What a winter that was! Challenging weather conditions that started Valentine’s Day weekend have kept the CBIBS team busy. The buoys are generally quite hardy, but ice can damage the sensors, and ice floes can drag the buoys out of position. While the CBIBS team routinely pulls the northernmost (Susquehanna, Patapsco, Upper Potomac) buoys each winter to prevent any ice damage, the winter of 2014-15 took ice challenges to a new level.
A powerful front moved through the mid-Atlantic the evening of February 14, bringing not only a brief but impressive snow squall but also very high sustained winds and frigid temperatures—including gusts to around 50 knots. This resulted in heavy freezing spray accumulating on several of the buoys. The accumulated ice was enough to lean several buoys over to nearly horizontal. Data from buoys was compromised, as a number of sensors stopped functioning, and some communications were lost.
When the crew arrived at the CBIBS Potomac buoy, it was listing severely due to the weight of the accumulated ice.
CBIBS technicians teamed up with partners to access and care for buoys. To get to the Potomac buoy—at the mouth of the river, CBIBS team members went out on February 16 on a 45-foot patrol boat with the crew from the U.S. Coast Guard’s St. Inigoes (Maryland) station. On site, they were able to remove much of the ice from the buoy so that it could once again stand vertically and to remove sensors to prevent further damage. But due to weather conditions, they were unable to remove all the ice and determine any other damage, and buoy communications to shore have not been restored. The team is working to fix the buoy and restore the data feed.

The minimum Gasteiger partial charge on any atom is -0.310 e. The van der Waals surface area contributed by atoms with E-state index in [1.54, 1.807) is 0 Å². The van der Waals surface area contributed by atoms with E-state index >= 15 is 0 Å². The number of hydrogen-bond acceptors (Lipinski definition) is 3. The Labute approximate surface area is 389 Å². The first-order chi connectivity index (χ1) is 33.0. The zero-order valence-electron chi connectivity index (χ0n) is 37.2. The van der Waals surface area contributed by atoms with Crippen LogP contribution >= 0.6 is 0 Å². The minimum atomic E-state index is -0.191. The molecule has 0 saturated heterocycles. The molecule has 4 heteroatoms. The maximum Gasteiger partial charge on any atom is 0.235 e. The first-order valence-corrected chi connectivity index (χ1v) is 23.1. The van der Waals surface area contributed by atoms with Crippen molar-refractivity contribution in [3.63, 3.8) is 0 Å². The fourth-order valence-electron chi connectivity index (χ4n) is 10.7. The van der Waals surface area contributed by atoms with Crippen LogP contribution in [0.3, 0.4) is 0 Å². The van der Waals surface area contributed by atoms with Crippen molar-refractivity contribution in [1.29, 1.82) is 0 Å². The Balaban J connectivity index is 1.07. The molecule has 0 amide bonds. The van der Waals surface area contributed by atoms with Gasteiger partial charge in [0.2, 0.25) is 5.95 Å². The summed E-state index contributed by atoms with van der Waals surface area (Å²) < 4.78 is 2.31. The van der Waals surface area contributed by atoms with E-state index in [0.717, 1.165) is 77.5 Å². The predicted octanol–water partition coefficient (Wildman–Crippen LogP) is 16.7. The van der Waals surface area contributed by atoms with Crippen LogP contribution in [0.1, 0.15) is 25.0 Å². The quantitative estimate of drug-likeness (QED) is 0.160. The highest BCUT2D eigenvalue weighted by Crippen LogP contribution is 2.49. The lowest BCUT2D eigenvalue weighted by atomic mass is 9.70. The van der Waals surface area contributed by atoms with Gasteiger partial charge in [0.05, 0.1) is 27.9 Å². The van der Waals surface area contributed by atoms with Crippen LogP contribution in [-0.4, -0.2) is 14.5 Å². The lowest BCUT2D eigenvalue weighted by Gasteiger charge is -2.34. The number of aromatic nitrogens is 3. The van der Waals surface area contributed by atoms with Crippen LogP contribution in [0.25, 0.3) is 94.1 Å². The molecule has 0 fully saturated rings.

Weather conditions can make servicing CBIBS buoys challenging.
The National Ice Center--operated by the U.S. Navy, U.S. Coast Guard, and NOAA--produced this map of ice coverate on the Chesapeake and Delaware Bays on February 21, 2015.
To reach the CBIBS Annapolis buoy, CBIBS technicians were invited to join the crew on a Maryland Department of Natural Resources icebreaker, the M/V John C. Widener. The buoy location was surrounded in ice, and the team determined that the buoy needed to be removed to ensure its safe keeping. The crew hoisted the buoy aboard the Widener, and later delivered it to the CBIBS team on shore at Naval Support Activity Annapolis on the north shore of the Severn River, where the CBIBS warehouse is located. There, the buoy will be cleaned and refurbished so it is ready for redeployment once the water warms and replacement parts installed.
The M/V Widener, with CBIBS buoy on deck, heads back in to Annapolis.
Members of the CBIBS team went out with a charter fishing boat to check on the Gooses Reef buoy. While the amount of ice precluded the charter fishing boat venturing all the way out to the buoy, using binoculars, the team was able to determine that the buoy was on station and safe. It remains there; the buoy team is developing a buoy that will be swapped in at the Gooses Reef location.
The Jamestown buoy, visible from shore, was moved by the ice floes on the river and suffered some damage. The team is working with partners to remove, repair, and redeploy this buoy.
While they had some data gaps, the First Landing, Norfolk, and Stingray Point buoys stood strong over the winter.
And clear evidence that spring is finally here: The CBIBS team partnered with the U.S. Coast Guard to redeploy the Patapsco buoy on March 19. Next up is likely the redeployment of the Susquehanna buoy. Check back at the CBIBS Facebook page for updates.
U.S. Coast Guard Vessel redeploys the CBIBS Patapsco buoy.